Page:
Recently, I had the pleasure of participating in an internal hackathon at work. They gave us two days to create whatever we wanted with whatever group of coworkers. There were no specific guidelines on what the project had to be or what technologies it needed to use, so I decided to go solo and recreate Conway’s Game of Life in Go. I’ve been fascinated with the Game of Life ever since I first heard of it several years back. It’s an exercise in cellular automation that works by simultaneously updating a grid of cells that are either alive or dead according to four rules:

  • If there are less than 2 living cells surrounding a living cell, it will die, as if by underpopulation.
  • If there are 2 or 3 living cells surrounding a living cell, it will continue to live.
  • If there are more than 3 living cells surrounding a living cell, it will die, as if by overpopulation.
  • If there are exactly 3 living cells surrounding a dead cell, it will become alive, as if by reproduction.

By applying these four rules simultaneously to the entire grid, interesting patterns emerge. Some shapes freeze and become a still life, while others oscillate between different patterns. Patterns that travel across the grid are known as spaceships or gliders. The Game of Life has been proven to be Turing complete, meaning it can be used to represent a computer, assuming unlimited memory and no time constraints. There’s even an example of someone emulating Conway’s Game of Life using Conway’s Game of Life!

Go has a bit of an up and coming game development community, due to its growing popularity as a language. I found a somewhat popular 2D game library for Go called Pixel. Under the covers, Pixel uses OpenGL and is dead simple to get up and running. It provides some basic constructs and methods for 2D game development, which is exactly what I needed to recreate the Game of Life.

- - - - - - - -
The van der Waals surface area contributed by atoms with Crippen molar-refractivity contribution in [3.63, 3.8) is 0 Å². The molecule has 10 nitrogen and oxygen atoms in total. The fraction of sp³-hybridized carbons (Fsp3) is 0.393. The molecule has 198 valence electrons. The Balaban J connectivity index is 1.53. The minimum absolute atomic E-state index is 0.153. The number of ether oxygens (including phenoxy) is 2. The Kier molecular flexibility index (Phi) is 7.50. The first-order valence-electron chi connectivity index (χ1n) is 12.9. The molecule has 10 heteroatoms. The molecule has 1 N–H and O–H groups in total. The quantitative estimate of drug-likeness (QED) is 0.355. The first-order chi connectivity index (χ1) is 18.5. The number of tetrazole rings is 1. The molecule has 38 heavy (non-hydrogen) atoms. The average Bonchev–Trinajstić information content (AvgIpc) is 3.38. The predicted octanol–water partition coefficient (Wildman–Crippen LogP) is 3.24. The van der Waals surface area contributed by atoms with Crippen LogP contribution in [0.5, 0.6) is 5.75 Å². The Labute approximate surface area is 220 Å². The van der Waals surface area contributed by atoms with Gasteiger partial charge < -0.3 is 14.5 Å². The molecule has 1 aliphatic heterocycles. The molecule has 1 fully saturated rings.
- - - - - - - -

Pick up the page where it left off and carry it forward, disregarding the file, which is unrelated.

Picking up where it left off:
Armed with my knowledge of Go and newfound knowledge of Pixel, I embarked on my journey to recreate the Game of Life during the two days of the hackathon. Despite getting pulled off to work on production issues, I was able to have a working prototype after the first day. The second day was spent primarily on adding features, like saving the current grid state and different cell colors. I’m pretty proud of the end result.


Since the hackathon, I’ve been cleaning up the code a bit, as time permits. I plan to also switch to an infinite grid, as opposed to the current grid that is limited to what you can see on the screen. Just a few minor improvements over the original design. The code can be found here:

Go proved to be plenty fast enough to handle the demands of the Game of Life and was actually a pleasure to develop a game in. I didn’t really run into any snags and the whole process was quite painless. I look forward to seeing how game development with Go continues to grow. I would call this hackathon a success and I look forward to the next one!